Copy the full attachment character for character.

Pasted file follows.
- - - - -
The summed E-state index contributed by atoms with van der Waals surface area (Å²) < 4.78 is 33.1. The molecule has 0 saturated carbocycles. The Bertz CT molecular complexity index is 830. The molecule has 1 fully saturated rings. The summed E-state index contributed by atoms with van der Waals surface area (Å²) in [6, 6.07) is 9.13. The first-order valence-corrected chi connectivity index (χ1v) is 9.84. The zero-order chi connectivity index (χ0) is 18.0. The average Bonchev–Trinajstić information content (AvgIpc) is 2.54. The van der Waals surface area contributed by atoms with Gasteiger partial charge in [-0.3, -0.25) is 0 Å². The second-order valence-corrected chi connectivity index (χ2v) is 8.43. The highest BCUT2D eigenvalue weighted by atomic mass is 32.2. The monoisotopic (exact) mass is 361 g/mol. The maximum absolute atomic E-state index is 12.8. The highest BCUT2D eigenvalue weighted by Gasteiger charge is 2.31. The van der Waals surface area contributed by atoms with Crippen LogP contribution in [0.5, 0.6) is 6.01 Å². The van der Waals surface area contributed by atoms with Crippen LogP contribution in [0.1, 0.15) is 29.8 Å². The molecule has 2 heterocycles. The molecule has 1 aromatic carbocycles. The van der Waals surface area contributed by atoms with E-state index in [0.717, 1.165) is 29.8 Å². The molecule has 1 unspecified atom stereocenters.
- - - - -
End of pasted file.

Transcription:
The summed E-state index contributed by atoms with van der Waals surface area (Å²) < 4.78 is 33.1. The molecule has 0 saturated carbocycles. The Bertz CT molecular complexity index is 830. The molecule has 1 fully saturated rings. The summed E-state index contributed by atoms with van der Waals surface area (Å²) in [6, 6.07) is 9.13. The first-order valence-corrected chi connectivity index (χ1v) is 9.84. The zero-order chi connectivity index (χ0) is 18.0. The average Bonchev–Trinajstić information content (AvgIpc) is 2.54. The van der Waals surface area contributed by atoms with Gasteiger partial charge in [-0.3, -0.25) is 0 Å². The second-order valence-corrected chi connectivity index (χ2v) is 8.43. The highest BCUT2D eigenvalue weighted by atomic mass is 32.2. The monoisotopic (exact) mass is 361 g/mol. The maximum absolute atomic E-state index is 12.8. The highest BCUT2D eigenvalue weighted by Gasteiger charge is 2.31. The van der Waals surface area contributed by atoms with Crippen LogP contribution in [0.5, 0.6) is 6.01 Å². The van der Waals surface area contributed by atoms with Crippen LogP contribution in [0.1, 0.15) is 29.8 Å². The molecule has 2 heterocycles. The molecule has 1 aromatic carbocycles. The van der Waals surface area contributed by atoms with E-state index in [0.717, 1.165) is 29.8 Å². The molecule has 1 unspecified atom stereocenters.